One of my early recollections is when my parents, George (Hap) and Betty Donner gave me a special baby doll named Becky. Becky was the size of a two-to-four-month-old baby. Becky had blue eyes with long eyelashes that closed when I laid her down. Here body was soft and stuffed with cotton. She had wooden fiber arms, legs and head. When she was in the lying position, she would cry out, “Mama!” Becky was everything a little four-year-old girl could ever want!
Becky had several pieces of clothing in her hand-sewn wardrobe – a dress with pantaloons, socks with shoes and a sheer-like bonnet that matched her dress. When the weather turned cold, I dressed Becky in a wool jacket with a bunny-fur collar and a matching red wool bonnet with white bunny-fur trim. To complete her winter attire, she had a fluffy bunny-fur muff and warm leggings. Becky was so cute and I loved her dearly. She was my constant companion and playmate. I carried her everywhere on my back, just like the African children carried their little siblings.
I learned later that Becky had been given to my parents as a gift for their first-born daughter from a kind lady from my dad’s church congregation before they sailed for Africa. All her clothes had been hand-sewn by this dear family friend. When the time came for my family to depart for Tanganyika Territory, my beloved dolly Becky was packed in a crate, which would accompany us on the ship. Travel space was tight with women and children on one deck and men and older boys holed up on another level. Family times were limited to meal times and special events planned on the ship’s deck.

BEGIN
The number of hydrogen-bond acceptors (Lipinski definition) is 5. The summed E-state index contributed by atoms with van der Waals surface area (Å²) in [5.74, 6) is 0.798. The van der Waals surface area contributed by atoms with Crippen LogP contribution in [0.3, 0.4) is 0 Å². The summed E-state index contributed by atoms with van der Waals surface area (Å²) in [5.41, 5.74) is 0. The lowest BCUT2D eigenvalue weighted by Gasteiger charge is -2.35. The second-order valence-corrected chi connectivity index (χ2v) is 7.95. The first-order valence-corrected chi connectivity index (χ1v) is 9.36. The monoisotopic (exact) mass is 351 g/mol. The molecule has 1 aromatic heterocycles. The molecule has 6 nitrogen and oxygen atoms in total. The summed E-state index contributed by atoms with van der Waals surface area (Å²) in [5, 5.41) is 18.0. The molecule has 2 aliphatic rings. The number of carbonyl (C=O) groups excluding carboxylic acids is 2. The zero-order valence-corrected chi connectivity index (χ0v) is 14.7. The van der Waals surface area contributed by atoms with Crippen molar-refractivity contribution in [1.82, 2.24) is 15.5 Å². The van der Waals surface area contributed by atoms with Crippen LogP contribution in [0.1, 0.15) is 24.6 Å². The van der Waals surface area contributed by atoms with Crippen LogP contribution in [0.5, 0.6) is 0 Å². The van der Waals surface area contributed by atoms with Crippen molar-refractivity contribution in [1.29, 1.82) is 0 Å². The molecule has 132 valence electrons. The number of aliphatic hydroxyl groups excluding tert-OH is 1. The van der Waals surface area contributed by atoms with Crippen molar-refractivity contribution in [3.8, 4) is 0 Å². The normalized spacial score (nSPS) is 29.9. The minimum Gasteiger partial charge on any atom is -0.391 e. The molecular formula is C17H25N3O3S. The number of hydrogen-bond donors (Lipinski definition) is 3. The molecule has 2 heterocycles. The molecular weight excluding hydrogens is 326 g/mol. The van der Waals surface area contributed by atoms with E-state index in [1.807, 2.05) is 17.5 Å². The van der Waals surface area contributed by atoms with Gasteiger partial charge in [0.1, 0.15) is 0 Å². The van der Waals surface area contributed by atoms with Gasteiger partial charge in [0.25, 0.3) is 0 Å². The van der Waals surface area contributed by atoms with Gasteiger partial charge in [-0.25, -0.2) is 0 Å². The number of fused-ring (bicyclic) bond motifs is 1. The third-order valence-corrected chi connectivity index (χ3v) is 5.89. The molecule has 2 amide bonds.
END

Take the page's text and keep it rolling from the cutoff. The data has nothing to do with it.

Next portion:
Our ‘carry-on’ luggage was restricted to clothing and simple toiletries for our long boat ride across the Atlantic Ocean. For two long months my sweet Becky and I were separated. When we finally arrived in Katungulu, our final destination in Tanganyika, my parents unpacked the crate and the metal drums and Becky and I were finally reunited. Becky brought me such joy and no dolly since then was loved quite the same.
Sadly, when changing mission stations, Becky had to be packed away again into a crate. As the heavy crate was being off-loaded from the lake boat, the corner of the crate was dropped in the water and it got wet. Dear Becky’s head was water damaged and when we opened the crate later, we found she was beyond repair. My parents promised to replace her with another doll when we returned to America some time later.
I still remember vividly watching my beloved Becky burning up on the trash heap. My young, hurting heart never quite recovered. We learned later that a new head could have been purchased to repair my baby doll. My parents did buy me several other dolls later, but none of them could ever replace the love and attachment I had for Becky. My parents felt badly, but they didn’t fully understand how important Becky was to me.
Then quite unexpectedly in 2001 my younger sister Natalie presented me with another Becky! When I was home in the US for a furlough from Kenya where I served as a missionary with my husband John Barnett, my sister did some research on the internet and found the doll on e-bay and bought it for me. Natalie also still had the little red wool jacket and hat from my original Becky! What a special gift that was! Becky now resides in Pennsylvania and is waiting for me to join her when I retire to the USA in July 2013.